Although we don't believe in timing the market or panicking over daily movements, we do like to keep an eye on market changes -- just in case they're material to our investing thesis.

Another positive day in the stock market contributed to another down day for most precious metals, with a $3 drop in spot gold prices to $1,242 per ounce corresponding to a 0.2% decline in SPDR Gold (NYSEMKT:GLD). Silver's equally minor nickel-per-ounce drop to $20.20 sent iShares Silver (NYSEMKT:SLV) down 0.1%, but positive moves in palladium and copper hinted at the underlying strength in the economy and the potential for rising demand in industrial metals. Platinum fell $1 to $1,425, but palladium gained $4 to $741.

Image sources: Wikimedia Commons; Creative Commons/Armin Kubelbeck.

Interestingly, gold and silver largely shrugged off some minor signs of inflationary pressure, with today's report on the Producer Price Index showing a rise of 0.4%. Even with the gains, though, longer-term inflation seems in check, with year-over-year gains of 1.2% for the overall index and 1.4% for the core rate excluding food and energy. Without much higher inflation rates, investors are unlikely to start worrying enough to use gold as an inflation hedge.

But the good news on the day came from the copper market, which rose to nearly $3.35 per pound today. Solid signs of manufacturing strength pointed to greater demand for copper, and that helped lift shares of Freeport-McMoRan Copper & Gold (NYSE:FCX) by 1.4% and Southern Copper (NYSE:SCCO) by 0.9%. If China continues to see economic growth prospects pick up, then greater demand for copper could translate into even more price gains for the metal.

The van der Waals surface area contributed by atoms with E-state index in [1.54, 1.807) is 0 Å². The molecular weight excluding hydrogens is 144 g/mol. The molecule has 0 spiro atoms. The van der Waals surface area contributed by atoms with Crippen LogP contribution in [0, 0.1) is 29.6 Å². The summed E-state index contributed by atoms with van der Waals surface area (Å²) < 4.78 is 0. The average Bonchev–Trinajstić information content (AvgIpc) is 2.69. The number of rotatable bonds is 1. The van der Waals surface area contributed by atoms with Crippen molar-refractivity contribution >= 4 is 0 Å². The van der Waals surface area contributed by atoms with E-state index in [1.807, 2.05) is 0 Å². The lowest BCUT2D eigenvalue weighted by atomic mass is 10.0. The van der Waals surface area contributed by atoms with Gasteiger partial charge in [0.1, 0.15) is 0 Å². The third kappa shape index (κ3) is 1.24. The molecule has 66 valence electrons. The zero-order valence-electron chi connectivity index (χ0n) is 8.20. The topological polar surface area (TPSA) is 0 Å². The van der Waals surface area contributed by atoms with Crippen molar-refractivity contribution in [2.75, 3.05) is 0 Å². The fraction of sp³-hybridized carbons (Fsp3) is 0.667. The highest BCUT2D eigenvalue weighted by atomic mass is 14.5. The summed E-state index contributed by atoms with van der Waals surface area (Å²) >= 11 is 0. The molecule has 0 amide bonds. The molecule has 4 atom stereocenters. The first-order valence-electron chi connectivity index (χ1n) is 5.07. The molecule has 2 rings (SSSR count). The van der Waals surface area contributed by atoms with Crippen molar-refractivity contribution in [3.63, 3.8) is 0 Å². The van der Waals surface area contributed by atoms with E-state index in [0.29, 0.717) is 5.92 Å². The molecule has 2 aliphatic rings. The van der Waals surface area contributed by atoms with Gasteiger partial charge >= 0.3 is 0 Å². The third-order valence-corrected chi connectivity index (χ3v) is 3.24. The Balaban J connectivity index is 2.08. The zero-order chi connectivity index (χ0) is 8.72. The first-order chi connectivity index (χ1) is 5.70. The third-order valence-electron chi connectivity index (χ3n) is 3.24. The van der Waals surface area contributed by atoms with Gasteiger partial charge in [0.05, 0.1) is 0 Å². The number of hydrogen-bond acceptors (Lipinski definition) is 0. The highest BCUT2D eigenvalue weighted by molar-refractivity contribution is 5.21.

More generally, mining stocks outperformed bullion, with the Market Vectors Gold Miners ETF rising 1.3%. In particular, Barrick Gold (NYSE:GOLD) rose 1.4% as major investor Oldfield Partners called for Anthony Munk, son of founder Peter Munk, to leave the board of directors. Investors are seeing signs of activist moves as positive for stocks generally, signaling a desire to shore up their strength in anticipation of a turnaround in the metals markets. Whether that bounce comes in the short run or not remains to be seen, but after the huge hit that mining stocks have suffered, even the hint of respite is drawing some positive responses from investors.